|Date of Birth||September 10, 1885|
|Place of Birth||Toronto, Ontario|
|Next of Kin||Mrs. May McKee (stepmother), Deloraine, Manitoba|
|Trade / Calling||Locomotive Engineer|
|Service Record||Link to Service Record|
|Battalion||No. 58 Broad Gauge Railway Operating Company|
|Force||Canadian Expeditionary Force|
|Branch||Canadian Railway Troops|
|Enlisted / Conscripted||Enlisted|
|Place of Enlistment||Winnipeg, Manitoba|
|Address at Enlistment||YMCA, Kenora, Ontario|
|Date of Enlistment||January 30, 1917|
|Age at Enlistment||31|
|Theatre of Service||Europe|
|Prisoner of War||No|
|Date of Death||March 2, 1972|
|Age at Death||86|
|Buried At||Chapel Lawn Memorial Gardens, Winnipeg|
Corporal Albert William McKee, a locomotive engineer from Kenora, Ontario, enlisted with a railway unit in January 1917 and served in France and Belgium for two years.
Albert was born on 10 September 1885 in the village of Shelburne in Dufferin County, Ontario. His parents, William Alexander McKee and Eliza Ellen Mallett, were both born in Ontario. They were married in March 1881 in Eliza’s hometown of Brussels in Huron County. William was a shoemaker and they had three children: Rosie, Albert and Birty (Bert) Raymond. Bert was born in Shelburne in March 1888 and a short time later the family moved to Deloraine, Manitoba. Eliza’s brother William Mallett had a jeweller’s shop in Deloraine and William McKee may have worked for him. Sadly, Eliza died in September 1889, at age 26, and she’s buried in the Brandon Municipal Cemetery. When the 1891 census was taken William was living alone in Deloraine and working as a watchmaker. Albert and his sister Rosie were both staying in Halton, Ontario with an aunt and uncle, John Matthews and his wife Ann (née Mallett). William got married again in November 1891 to Mary Emma Leggatt, also known as May. At the time of the 1901 census the family was in Deloraine with all three children back at home.
By late 1916 Albert was living in Kenora, Ontario and working as a locomotive engineer for the Canadian Pacific Railway. During the war Canada played a major role in providing skilled workers for the construction and operation of railways in France and Belgium. The railroad systems were being expanded throughout 1916 and more recruits were needed. Albert enlisted in Winnipeg on 30 January 1917, signing up with No. 1 Section Skilled Railway Employees. A week later he left Winnipeg by train with the other volunteers, on the first leg of their journey overseas, and they had a short stop in Kenora on the way through. The recruits included 32 local men and a large crowd gathered at the Kenora train station to see them off and wish them well. The men continued on their way to Montreal, where the unit had its headquarters, and on 4 March they embarked for the UK on the SS Ausonia. In England No. 1 Section became No. 58 Broad Gauge Railway Operating Company (Canadians), Royal Engineers. The men spent only a month in England before being sent to France, arriving there on 19 April 1917.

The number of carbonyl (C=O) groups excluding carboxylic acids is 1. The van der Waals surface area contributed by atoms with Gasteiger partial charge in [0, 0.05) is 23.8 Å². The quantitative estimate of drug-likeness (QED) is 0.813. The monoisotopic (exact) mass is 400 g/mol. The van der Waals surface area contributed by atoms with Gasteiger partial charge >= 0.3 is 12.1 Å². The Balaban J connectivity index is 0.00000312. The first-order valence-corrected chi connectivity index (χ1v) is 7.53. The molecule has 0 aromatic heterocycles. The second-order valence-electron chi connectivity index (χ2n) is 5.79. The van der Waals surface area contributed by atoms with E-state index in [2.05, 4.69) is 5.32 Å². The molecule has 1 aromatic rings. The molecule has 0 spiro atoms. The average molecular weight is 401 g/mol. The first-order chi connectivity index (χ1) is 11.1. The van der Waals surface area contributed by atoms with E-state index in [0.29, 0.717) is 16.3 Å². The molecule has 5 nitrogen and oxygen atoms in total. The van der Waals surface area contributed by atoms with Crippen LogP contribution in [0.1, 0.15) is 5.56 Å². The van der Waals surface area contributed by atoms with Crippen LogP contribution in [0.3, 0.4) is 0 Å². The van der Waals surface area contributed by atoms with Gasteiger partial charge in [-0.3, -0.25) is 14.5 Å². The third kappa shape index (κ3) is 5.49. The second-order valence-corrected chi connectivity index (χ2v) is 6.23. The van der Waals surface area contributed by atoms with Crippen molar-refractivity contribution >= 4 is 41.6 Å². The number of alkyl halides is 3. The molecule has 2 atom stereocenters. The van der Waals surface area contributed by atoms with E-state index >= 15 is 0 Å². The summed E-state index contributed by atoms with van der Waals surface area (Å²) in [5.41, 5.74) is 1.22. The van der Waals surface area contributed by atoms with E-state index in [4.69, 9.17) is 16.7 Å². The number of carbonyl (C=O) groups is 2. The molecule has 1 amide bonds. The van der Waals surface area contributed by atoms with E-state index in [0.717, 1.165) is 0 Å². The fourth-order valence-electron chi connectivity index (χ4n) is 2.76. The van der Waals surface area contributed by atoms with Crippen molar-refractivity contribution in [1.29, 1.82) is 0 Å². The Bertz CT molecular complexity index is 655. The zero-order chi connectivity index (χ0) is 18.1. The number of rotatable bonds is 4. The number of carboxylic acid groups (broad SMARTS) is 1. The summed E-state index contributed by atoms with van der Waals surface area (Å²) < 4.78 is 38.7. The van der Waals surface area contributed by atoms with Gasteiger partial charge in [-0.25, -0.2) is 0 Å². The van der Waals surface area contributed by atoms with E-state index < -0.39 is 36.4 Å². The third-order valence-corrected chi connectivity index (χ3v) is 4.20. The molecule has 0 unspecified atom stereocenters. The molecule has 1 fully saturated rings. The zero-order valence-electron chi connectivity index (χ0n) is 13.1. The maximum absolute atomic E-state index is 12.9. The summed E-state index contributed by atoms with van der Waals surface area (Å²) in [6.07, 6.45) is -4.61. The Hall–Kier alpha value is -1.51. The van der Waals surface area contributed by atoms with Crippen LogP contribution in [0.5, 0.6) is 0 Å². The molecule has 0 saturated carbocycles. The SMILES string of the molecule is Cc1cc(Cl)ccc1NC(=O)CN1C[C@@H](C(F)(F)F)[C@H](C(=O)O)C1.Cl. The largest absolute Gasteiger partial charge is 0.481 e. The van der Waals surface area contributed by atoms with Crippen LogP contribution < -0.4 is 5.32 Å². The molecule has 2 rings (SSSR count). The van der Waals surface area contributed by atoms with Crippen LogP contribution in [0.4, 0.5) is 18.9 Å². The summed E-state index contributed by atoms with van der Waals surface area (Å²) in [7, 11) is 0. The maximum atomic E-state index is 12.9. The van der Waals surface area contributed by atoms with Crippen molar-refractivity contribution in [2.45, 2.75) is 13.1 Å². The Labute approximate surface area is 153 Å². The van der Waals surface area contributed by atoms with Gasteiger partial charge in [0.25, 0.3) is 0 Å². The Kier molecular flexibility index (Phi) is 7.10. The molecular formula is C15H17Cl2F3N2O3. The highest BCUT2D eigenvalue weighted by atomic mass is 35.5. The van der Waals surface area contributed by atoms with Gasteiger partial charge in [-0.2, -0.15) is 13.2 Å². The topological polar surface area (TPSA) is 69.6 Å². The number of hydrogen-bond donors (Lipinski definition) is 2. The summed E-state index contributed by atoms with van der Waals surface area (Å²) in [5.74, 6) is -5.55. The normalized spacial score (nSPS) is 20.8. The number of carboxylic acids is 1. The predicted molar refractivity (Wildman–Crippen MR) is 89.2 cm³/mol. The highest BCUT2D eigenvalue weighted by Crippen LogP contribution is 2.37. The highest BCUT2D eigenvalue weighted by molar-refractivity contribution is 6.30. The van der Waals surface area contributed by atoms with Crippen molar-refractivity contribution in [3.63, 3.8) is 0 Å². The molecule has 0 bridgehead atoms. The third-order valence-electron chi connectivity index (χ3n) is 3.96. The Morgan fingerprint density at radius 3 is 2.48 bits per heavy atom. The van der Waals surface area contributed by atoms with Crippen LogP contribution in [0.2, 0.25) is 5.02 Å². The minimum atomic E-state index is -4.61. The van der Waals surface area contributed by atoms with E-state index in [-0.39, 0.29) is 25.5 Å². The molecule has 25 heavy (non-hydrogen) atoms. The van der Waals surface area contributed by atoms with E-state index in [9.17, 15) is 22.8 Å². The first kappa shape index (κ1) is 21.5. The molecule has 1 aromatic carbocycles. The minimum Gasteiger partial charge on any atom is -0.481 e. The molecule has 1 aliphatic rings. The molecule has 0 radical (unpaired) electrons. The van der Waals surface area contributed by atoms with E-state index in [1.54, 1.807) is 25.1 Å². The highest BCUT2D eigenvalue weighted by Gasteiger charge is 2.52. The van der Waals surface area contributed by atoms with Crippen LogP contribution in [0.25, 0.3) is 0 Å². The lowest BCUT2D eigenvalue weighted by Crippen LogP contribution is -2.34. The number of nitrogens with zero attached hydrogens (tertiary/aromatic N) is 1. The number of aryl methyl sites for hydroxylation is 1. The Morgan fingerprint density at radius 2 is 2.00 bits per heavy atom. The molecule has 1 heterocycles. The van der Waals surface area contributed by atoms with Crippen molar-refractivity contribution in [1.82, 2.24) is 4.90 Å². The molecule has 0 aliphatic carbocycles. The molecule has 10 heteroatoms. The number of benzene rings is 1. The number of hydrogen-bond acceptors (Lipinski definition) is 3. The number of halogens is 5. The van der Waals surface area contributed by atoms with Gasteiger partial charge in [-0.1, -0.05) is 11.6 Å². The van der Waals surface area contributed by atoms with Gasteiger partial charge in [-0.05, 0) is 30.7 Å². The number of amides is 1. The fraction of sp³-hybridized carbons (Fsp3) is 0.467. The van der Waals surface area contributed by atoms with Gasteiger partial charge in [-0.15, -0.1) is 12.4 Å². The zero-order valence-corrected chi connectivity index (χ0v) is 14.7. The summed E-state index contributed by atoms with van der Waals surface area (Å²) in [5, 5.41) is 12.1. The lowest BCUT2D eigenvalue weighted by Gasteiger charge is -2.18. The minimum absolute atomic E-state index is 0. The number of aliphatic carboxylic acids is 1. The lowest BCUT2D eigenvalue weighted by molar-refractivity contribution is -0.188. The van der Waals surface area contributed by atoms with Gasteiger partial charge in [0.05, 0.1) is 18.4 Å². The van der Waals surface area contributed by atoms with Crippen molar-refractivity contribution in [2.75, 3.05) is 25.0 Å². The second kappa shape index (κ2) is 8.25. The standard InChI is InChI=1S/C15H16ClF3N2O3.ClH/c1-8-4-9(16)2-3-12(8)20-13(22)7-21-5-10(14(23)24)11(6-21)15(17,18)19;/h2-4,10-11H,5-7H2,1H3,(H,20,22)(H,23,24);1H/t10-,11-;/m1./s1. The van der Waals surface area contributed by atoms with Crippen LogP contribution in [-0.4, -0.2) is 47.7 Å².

During the Battle of Messines Ridge in June 1917 No. 58 Company operated just behind the combat areas where trains were used to haul troops, ammunition, supplies, ambulance units and refugees. Albert had been promoted to 2nd Corporal in March and in August 1917 he became a Corporal. Beginning in August 1918 the fighting moved into a more open phase and railways were essential for maintaining supplies to the front lines. The Armistice ended hostilities in November but it was months before most of the Canadian troops returned to England. The 1st and 2nd Canadian Divisions occupied parts of Germany while the other two divisions remained in Belgium, and the railway troops were kept busy until the spring of 1919. No. 58 Company returned to England in April, exactly two years after first arriving in France. The unit was disbanded and the men were transferred to the Canadian Railway Training Depot. They returned to Canada the following month, arriving in Halifax on the SS Aquitania on 25 May 1919. Albert was discharged in Montreal two days later.
After the war Albert settled in Winnipeg and had a long career as an engineer with the CPR. He was married in Winnipeg on 15 December 1928 to Christiana Cora Laruson. The couple lived at 826 Banning Street for more than forty years. Albert retired around 1950 and passed away in the Winnipeg General Hospital on 2 March 1972, at age 86. He’s buried in Chapel Lawn Memorial Gardens in Winnipeg.
By Becky Johnson